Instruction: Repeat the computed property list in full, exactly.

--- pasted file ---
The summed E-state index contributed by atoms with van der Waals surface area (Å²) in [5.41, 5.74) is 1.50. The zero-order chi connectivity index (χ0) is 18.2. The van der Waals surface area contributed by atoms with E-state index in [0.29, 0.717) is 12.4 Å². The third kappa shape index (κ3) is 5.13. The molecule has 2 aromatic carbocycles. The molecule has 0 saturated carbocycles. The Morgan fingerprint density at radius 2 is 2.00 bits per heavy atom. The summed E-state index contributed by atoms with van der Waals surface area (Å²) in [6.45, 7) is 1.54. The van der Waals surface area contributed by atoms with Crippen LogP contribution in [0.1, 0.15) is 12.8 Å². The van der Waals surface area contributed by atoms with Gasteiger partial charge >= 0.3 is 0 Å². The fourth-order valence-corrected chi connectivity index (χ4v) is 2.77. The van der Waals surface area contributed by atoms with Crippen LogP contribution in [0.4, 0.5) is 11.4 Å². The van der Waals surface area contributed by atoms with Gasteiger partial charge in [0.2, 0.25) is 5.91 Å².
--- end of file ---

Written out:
The summed E-state index contributed by atoms with van der Waals surface area (Å²) in [5.41, 5.74) is 1.50. The zero-order chi connectivity index (χ0) is 18.2. The van der Waals surface area contributed by atoms with E-state index in [0.29, 0.717) is 12.4 Å². The third kappa shape index (κ3) is 5.13. The molecule has 2 aromatic carbocycles. The molecule has 0 saturated carbocycles. The Morgan fingerprint density at radius 2 is 2.00 bits per heavy atom. The summed E-state index contributed by atoms with van der Waals surface area (Å²) in [6.45, 7) is 1.54. The van der Waals surface area contributed by atoms with Crippen LogP contribution in [0.1, 0.15) is 12.8 Å². The van der Waals surface area contributed by atoms with Gasteiger partial charge >= 0.3 is 0 Å². The fourth-order valence-corrected chi connectivity index (χ4v) is 2.77. The van der Waals surface area contributed by atoms with Crippen LogP contribution in [0.4, 0.5) is 11.4 Å². The van der Waals surface area contributed by atoms with Gasteiger partial charge in [0.2, 0.25) is 5.91 Å².